Tuesday, July 1, 2008

The Page 123 Meme

Oh, that worked well, my plan to go to bed early and read a book.
I slept until 1 a.m., when a large thump woke me up. The house I'm sitting is not in a particularly safe neighborhood, so I jolted wide awake, even though, of course, it was just the cats.

(Frizzy Logic has been discussing ways to eat cats, and I think I might experiment with one of these I'm caring for. The vacationing owner doesn't really need all three, does she?)

Anyway, after that I tossed and turned till dawn, thinking about the vid I'm trying to construct (or whatever you do with vids--I am still learning the vocabulary).
I also thought, the time has come to respond to being tagged by two people: Sally of Already Pretty and Matt of Longburn.

Here's how this meme works:

1. Pick up the nearest book.
2. Open to page 123.
3. Find the 5th sentence.
4. Post the next 5 sentences.
5. Tag 5 people, and acknowledge who tagged you.

The book I was reading last night was The Writing Life (1989), by Annie Dillard. It only runs 111 pages, so I am going to post 5 sentences from page 103 instead.
I find Dillard a bit overly reverential, a bit precious (e.g. "the page, the page, that eternal blankness, the blankness of eternity..."), so I was pleased that the sentences display a rare glimpse of humor:

"Later I learned that some stunt pilots tune up by wearing gravity boots. These are boots made to hook over a doorway; wearing them, you hang in the doorway upside-down. It must startle a pilot's children, to run into their father or mother in the course of their home wandering––the parent hanging wide-eyed upside-down in the doorway like a bat."

Oh--I'm supposed to tag 5 people. So: other bloggers who read my blog, consider yourselves tagged!


Rudyinparis said...

Here's mine:

However, public employees, who constituted a sizable portion of the city's middle class, did not share in the general feeling of prosperity, especially as once affordable neighborhoods were steadily priced out of reach by white-collar types.

-While America aged by Roger Lowenstein

This book just came out--I heard the author on MPR and then purchased it for our collection here at work. The first section is particularly interesting, as it examines the UAW, GM, Walter Reuther and how GMs pension plan is causing the collapse of the company. The role of unions, collective bargaining, etc. I'm always interested in Walter Reuther. He was way ahead of his time. He wanted GM to go with him to Washington and make an case to Congress that the federal government should take ownership of retirement pensions. That it was the role of government, not corporations. GM refused. And now they are very sorry they did. The quote above, which is referring to the mid 80s, though, is about the NYC transit system which was organized by the (Communist) Transport Workers Union.

Rudyinparis said...

I should say, how the pension plan is *contributing* to the collapse of the company, as GM has a lot of other things to worry about, in addition to it's pensions. {snort}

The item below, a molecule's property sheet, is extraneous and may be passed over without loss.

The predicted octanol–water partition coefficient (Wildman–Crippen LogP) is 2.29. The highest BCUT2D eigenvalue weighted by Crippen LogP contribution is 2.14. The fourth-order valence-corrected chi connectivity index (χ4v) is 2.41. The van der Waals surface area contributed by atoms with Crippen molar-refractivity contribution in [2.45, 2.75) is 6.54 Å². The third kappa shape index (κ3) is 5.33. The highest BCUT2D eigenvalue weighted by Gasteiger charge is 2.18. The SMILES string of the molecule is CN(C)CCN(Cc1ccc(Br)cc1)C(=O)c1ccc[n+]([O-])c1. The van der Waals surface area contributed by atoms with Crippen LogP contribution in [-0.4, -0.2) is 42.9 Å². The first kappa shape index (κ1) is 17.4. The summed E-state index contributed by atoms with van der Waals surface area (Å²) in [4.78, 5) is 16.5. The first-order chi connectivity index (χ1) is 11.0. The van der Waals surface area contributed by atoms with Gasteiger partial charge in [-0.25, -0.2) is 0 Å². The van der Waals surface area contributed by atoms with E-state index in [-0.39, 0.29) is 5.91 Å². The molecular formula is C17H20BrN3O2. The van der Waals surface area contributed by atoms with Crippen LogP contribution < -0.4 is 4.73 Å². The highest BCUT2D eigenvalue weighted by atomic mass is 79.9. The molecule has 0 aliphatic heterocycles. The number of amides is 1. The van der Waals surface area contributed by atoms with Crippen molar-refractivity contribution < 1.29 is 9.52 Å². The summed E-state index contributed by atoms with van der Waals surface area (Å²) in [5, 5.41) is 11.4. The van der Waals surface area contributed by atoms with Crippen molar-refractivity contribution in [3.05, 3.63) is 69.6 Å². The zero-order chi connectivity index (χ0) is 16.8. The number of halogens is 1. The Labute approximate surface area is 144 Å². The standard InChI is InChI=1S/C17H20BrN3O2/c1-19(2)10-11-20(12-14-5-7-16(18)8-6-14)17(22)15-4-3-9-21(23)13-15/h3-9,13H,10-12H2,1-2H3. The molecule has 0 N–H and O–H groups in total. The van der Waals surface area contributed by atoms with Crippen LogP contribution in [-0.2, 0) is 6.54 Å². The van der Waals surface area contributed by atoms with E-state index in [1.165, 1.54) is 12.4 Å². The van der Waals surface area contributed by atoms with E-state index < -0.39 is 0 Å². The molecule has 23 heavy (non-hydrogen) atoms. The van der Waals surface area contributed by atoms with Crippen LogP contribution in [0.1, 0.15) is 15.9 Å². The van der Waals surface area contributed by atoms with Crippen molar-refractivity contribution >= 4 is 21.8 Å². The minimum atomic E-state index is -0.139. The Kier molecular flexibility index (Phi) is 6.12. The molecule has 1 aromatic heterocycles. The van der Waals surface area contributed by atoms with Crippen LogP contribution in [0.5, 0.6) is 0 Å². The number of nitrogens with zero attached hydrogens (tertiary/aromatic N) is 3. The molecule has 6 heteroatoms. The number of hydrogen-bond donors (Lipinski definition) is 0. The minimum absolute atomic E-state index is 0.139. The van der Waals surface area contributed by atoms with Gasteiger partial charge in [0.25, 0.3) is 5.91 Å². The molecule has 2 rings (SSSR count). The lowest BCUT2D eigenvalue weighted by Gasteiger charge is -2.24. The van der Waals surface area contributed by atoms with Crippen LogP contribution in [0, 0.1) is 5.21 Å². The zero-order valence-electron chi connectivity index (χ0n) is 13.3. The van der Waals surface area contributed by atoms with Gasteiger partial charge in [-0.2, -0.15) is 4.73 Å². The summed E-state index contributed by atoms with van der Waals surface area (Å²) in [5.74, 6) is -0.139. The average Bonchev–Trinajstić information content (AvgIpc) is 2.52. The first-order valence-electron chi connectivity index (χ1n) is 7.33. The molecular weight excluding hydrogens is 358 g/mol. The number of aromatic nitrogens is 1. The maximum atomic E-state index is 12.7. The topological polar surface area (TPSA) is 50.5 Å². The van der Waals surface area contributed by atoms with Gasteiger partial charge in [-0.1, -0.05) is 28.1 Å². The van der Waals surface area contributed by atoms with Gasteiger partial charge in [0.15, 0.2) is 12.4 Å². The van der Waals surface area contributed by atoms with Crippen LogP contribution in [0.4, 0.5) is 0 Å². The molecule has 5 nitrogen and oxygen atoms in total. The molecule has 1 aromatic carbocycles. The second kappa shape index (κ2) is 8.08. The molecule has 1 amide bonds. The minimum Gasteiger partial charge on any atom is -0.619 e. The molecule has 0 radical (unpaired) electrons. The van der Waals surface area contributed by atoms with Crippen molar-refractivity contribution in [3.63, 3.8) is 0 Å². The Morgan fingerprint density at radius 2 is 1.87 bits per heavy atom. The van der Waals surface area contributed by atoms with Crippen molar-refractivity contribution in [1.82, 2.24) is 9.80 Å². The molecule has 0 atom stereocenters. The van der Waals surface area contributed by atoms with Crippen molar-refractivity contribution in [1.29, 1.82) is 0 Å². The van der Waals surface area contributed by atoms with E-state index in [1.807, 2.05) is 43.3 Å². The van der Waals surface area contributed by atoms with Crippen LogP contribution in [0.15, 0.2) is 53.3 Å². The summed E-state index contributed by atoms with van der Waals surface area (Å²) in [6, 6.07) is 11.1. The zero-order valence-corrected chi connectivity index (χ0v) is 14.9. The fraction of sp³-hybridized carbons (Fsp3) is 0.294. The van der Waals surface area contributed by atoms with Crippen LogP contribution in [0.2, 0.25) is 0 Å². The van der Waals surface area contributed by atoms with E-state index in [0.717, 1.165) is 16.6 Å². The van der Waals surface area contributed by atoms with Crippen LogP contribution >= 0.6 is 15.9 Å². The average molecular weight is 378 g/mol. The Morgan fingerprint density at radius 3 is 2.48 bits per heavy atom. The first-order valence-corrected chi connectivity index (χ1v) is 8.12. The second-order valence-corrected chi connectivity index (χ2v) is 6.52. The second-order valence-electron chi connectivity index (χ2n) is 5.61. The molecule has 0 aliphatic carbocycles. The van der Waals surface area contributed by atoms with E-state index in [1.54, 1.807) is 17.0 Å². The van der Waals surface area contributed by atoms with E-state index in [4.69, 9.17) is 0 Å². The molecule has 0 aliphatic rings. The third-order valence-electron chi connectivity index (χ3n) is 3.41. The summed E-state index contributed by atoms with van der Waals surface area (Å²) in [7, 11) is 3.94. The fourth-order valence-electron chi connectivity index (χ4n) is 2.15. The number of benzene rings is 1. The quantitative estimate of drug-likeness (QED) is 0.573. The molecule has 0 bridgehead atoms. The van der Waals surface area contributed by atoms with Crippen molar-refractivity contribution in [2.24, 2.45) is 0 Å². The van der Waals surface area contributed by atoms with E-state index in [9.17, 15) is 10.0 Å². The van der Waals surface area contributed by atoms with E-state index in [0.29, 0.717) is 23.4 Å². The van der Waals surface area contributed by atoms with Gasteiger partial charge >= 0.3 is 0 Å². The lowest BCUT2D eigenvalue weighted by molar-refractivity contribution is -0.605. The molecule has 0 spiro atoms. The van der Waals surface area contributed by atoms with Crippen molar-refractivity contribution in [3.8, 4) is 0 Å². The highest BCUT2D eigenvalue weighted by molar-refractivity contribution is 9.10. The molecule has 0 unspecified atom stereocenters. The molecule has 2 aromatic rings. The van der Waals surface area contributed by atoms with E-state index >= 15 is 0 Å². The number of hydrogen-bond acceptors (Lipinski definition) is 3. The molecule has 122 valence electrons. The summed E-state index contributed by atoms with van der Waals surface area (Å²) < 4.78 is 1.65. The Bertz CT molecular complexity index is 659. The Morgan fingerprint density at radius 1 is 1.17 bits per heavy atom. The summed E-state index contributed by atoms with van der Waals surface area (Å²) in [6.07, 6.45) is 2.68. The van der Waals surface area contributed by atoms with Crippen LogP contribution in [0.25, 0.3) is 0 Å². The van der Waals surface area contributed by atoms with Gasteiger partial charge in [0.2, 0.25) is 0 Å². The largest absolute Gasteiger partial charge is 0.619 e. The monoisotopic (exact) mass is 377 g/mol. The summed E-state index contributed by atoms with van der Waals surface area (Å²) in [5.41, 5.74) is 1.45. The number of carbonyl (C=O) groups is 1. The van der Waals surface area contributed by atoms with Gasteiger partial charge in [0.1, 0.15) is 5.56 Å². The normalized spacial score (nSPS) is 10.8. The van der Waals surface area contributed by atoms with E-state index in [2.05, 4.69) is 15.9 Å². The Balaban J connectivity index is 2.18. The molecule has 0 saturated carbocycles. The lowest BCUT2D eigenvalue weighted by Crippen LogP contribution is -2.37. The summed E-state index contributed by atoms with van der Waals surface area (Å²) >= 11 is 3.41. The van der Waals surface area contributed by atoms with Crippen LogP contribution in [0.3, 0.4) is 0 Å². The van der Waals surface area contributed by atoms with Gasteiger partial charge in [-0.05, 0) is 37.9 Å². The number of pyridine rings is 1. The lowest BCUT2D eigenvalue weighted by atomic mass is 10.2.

momo said...

OK, will do

fresca said...

Thanks for playing!
It would be interesting to see these nuggets gathered all together, they tend to be pretty intriguing. (Or I suppose people don't post ones that aren't--I tried a couple other books that were also piled on the bedside table before I settled on Dillard's as the best. I am truly "reading" all the other books, too, insofar as I read books anymore. I treat them more like the web now, browsing and carousing...)

bink said...

Ok, I'm reading a potboiler called The Secret Supper sent to me by your Uncle Tony (we share a love of mysteries).

"Consider this, my lady: the true teachings of Christ to mankind could only reach us after Our Lord overcame the ordeal of His Passion and underwent His Resurrection with the help of God the Father. Only then did He become fully certain of the experience of the Kingdom of Heaven. And when He returned from the dead, whom did He first encounter? Mary Magdalene, the only one who had the strength to await His return, disobeying the orders of both the Sanhedrin and the Roman officials."
"We women have always been braver than you men, Master Luini."

Make of that what you will...

Anonymous said...

Yet, he notes, the nocturnal traveling self always eventually emerged into consciousness, recovered an identity never long lost in the uncharted inner world of sleep: "Within a few seconds memory came to me like salvation from heaven to draw me out of the nothingness from which I could never have emerged by myself; in a flash I passed over centuries of civilization and by degrees I would put together from glimpsed images of oil lamps and shirts with turned-down collars the fundamental components of myself."

(That's only one sentence, but I think it's equal to five!!!)

The above is from Germaine Bree's >The World of Marcel Proust< which I was reading again last night. It's the chapter on the Invisible Narrator.

PS: I don't think Frizzy Logic should own a cat!! And, please, Fresca, don't even use the word "experiment" when discussing cats!!! Thank you.

fresca said...

Good stuff:
Try reading them all together as if they came from one text!

Sorry if I upset you, Barrett--I know how you love the kitties. IT was only an "experiment" in love!

(But I expect people with a sardonic sense of humor, like Frizzy Logic, are in fact ideal cat owners.)

ddip said...

From the nearest book to my desk at home (it was either this or a gardening catalogue, which isn't really a book):

"Supta" means "lying down." In this asana, one reclines back on the floor and stretches the arms behind the head. 1. Sit in Virasana Two. 2. Exhale, recline the trunk back and rest the elbows one by one on the floor.

fresca said...

Lying down is my favorite thing! Thanks.